"Global professional services firm" Towers Perrin recently released the results [ed: enough with the alliteration, already!] of a national survey of HR critters. The focus of the study was the impact Medicare Part D (allegedly for "Drugs," but more appropriately for "debacle") on retiree medical benefits, and how companies plan to address these issues in the coming year.
The introduction of Medicare D (for short) opened up some new options for companies with large numbers of covered retirees (e.g. GM, etc), and this could be seen as either a positive or a negative. From the retirees' perspective, such options are more likely to engender fear of the unknown: what changes will be made, and at what cost to the beneficaries?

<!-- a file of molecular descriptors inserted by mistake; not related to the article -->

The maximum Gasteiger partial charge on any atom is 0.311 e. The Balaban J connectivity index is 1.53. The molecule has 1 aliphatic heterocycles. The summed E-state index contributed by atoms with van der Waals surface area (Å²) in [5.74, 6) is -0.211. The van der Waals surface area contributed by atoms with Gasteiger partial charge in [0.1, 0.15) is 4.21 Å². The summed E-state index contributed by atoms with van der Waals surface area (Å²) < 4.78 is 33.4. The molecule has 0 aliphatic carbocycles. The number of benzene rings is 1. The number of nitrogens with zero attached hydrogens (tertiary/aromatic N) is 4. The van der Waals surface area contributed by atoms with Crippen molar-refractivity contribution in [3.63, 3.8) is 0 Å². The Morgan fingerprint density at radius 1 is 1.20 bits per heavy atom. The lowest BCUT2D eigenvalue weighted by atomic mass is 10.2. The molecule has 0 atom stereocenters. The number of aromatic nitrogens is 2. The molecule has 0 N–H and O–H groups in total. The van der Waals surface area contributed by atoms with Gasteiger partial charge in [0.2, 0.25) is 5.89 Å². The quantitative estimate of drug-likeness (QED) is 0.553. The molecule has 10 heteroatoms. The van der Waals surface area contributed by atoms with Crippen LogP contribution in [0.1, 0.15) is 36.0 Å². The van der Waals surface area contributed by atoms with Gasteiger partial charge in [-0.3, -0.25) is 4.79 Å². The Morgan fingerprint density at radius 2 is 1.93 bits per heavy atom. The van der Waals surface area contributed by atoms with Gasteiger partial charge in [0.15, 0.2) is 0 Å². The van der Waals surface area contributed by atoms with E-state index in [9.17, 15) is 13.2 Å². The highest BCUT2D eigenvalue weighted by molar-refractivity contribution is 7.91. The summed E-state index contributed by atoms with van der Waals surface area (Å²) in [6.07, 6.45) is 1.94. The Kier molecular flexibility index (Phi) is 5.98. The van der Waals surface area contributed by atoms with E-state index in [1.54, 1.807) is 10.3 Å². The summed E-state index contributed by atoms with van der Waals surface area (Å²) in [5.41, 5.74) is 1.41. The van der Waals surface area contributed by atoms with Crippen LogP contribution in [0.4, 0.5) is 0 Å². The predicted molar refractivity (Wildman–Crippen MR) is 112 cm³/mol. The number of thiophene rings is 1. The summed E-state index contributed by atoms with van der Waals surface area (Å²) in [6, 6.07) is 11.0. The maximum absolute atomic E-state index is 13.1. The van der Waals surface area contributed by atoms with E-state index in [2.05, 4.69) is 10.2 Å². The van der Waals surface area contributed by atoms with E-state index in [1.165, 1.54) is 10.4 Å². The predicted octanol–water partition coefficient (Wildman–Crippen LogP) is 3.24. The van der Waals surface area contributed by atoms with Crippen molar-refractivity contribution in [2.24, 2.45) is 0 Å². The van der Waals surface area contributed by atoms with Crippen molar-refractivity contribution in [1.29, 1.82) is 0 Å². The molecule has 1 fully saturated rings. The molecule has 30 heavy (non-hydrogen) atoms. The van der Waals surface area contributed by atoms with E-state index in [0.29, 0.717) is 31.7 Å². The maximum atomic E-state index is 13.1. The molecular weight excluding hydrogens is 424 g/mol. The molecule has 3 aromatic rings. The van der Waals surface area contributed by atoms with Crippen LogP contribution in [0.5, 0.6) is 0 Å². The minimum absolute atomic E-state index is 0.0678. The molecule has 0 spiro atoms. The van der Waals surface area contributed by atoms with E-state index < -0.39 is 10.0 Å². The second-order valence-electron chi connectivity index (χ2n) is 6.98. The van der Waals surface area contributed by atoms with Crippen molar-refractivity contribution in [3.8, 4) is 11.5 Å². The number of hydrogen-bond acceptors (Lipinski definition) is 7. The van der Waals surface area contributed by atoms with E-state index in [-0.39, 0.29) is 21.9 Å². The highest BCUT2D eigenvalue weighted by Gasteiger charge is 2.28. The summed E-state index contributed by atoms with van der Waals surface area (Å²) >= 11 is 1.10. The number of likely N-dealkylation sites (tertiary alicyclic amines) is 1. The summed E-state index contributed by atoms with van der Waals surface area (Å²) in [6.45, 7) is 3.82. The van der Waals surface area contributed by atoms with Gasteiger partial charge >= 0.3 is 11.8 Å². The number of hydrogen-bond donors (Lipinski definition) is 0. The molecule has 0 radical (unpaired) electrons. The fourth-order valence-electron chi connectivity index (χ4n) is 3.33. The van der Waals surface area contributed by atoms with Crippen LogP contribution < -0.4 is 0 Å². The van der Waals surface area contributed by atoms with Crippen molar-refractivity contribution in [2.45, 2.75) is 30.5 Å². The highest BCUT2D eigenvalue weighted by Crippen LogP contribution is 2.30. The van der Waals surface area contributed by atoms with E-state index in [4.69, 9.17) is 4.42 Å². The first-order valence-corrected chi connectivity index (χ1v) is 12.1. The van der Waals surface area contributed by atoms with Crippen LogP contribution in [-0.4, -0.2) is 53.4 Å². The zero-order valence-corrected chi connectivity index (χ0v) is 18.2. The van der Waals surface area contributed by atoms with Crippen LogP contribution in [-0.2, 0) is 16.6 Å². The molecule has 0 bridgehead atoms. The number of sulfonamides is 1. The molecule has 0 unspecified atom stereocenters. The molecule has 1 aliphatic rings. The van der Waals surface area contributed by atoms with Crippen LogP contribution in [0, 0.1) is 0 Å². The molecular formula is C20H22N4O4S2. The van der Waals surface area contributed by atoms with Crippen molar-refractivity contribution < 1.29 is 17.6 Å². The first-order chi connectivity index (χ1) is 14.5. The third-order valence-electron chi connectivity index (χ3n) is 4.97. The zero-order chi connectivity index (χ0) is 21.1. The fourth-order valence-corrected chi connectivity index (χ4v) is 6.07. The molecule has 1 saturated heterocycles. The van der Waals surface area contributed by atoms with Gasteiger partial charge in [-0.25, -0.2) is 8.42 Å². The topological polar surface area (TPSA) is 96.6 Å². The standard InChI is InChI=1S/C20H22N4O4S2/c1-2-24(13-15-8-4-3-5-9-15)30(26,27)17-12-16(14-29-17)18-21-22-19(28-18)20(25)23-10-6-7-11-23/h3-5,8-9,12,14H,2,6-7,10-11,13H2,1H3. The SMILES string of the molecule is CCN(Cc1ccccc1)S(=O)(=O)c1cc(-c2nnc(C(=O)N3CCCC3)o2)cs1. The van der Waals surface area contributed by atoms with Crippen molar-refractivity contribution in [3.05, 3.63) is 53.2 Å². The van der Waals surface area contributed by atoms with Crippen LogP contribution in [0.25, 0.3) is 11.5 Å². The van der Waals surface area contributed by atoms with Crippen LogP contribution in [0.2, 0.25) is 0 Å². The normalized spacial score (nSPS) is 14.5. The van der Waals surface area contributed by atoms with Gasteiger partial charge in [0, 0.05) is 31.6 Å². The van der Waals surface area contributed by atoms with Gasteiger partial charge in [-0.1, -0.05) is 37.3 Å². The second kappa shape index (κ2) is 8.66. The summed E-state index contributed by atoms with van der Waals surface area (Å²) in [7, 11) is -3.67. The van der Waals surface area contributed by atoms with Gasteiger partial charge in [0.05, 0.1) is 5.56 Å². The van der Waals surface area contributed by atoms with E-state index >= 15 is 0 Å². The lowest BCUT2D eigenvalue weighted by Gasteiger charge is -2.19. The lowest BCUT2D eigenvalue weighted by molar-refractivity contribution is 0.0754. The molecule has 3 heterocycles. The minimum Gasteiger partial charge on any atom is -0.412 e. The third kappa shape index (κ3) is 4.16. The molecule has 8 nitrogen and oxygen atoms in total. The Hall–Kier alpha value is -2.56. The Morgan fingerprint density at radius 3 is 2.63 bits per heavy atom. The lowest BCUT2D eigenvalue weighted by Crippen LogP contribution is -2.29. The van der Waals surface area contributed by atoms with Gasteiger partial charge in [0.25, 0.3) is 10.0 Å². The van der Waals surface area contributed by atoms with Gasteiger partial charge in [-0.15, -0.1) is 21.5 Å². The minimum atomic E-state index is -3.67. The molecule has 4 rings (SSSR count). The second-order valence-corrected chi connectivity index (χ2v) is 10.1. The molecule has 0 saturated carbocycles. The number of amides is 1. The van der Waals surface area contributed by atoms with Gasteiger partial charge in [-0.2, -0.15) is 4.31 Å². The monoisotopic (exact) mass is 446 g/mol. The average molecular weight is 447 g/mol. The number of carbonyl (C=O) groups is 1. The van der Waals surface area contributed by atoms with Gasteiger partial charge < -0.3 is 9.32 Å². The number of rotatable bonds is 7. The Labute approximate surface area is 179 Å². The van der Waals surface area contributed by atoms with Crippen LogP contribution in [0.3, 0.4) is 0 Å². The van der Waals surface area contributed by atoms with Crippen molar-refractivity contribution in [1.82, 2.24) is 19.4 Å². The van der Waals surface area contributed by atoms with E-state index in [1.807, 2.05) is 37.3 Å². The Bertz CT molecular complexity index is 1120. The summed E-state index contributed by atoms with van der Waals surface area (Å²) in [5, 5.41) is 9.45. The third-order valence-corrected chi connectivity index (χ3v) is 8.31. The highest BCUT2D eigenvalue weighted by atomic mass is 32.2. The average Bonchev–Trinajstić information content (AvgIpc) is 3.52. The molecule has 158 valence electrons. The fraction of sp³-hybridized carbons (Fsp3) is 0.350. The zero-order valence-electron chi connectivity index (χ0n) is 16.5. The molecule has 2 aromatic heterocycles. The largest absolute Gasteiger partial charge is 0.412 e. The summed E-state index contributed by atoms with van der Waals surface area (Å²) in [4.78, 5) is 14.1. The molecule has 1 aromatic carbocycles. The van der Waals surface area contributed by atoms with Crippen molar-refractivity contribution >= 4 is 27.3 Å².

A bit more than half of those surveyed indicated that they would "stay the course" (for now, at least), and make no drastic changes this year. More than three quarters, though, indicated problems with the RDS (retiree drug subsidy). The RDS is a gummint-sponsored (paid) program that reimburses eligible employers. For more information on the program, click here.
I'm not a big fan of either program; since employers don't pay taxes, it seems illogical for them to collect such subsidies. Of course, nobody asked me.